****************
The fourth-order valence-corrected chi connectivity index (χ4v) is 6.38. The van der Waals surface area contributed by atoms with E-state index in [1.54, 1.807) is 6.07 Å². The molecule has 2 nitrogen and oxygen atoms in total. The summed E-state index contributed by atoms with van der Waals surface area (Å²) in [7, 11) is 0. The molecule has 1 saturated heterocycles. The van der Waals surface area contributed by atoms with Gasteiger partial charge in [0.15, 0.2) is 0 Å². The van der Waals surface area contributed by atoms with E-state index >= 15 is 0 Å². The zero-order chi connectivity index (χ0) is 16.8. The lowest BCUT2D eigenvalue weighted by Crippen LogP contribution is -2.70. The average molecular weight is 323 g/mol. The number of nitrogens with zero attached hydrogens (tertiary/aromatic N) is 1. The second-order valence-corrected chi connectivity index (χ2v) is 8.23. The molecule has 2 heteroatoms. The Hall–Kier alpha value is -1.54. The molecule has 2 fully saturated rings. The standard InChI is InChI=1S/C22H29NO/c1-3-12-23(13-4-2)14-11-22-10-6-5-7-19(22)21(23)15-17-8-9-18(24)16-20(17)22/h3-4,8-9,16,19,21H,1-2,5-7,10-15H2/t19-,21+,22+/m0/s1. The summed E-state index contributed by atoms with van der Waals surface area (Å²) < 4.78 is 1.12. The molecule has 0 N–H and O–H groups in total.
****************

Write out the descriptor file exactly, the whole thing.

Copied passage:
The fourth-order valence-corrected chi connectivity index (χ4v) is 6.38. The van der Waals surface area contributed by atoms with E-state index in [1.54, 1.807) is 6.07 Å². The molecule has 2 nitrogen and oxygen atoms in total. The summed E-state index contributed by atoms with van der Waals surface area (Å²) in [7, 11) is 0. The molecule has 1 saturated heterocycles. The van der Waals surface area contributed by atoms with Gasteiger partial charge in [0.15, 0.2) is 0 Å². The van der Waals surface area contributed by atoms with E-state index >= 15 is 0 Å². The zero-order chi connectivity index (χ0) is 16.8. The lowest BCUT2D eigenvalue weighted by Crippen LogP contribution is -2.70. The average molecular weight is 323 g/mol. The number of nitrogens with zero attached hydrogens (tertiary/aromatic N) is 1. The second-order valence-corrected chi connectivity index (χ2v) is 8.23. The molecule has 2 heteroatoms. The Hall–Kier alpha value is -1.54. The molecule has 2 fully saturated rings. The standard InChI is InChI=1S/C22H29NO/c1-3-12-23(13-4-2)14-11-22-10-6-5-7-19(22)21(23)15-17-8-9-18(24)16-20(17)22/h3-4,8-9,16,19,21H,1-2,5-7,10-15H2/t19-,21+,22+/m0/s1. The summed E-state index contributed by atoms with van der Waals surface area (Å²) < 4.78 is 1.12. The molecule has 0 N–H and O–H groups in total.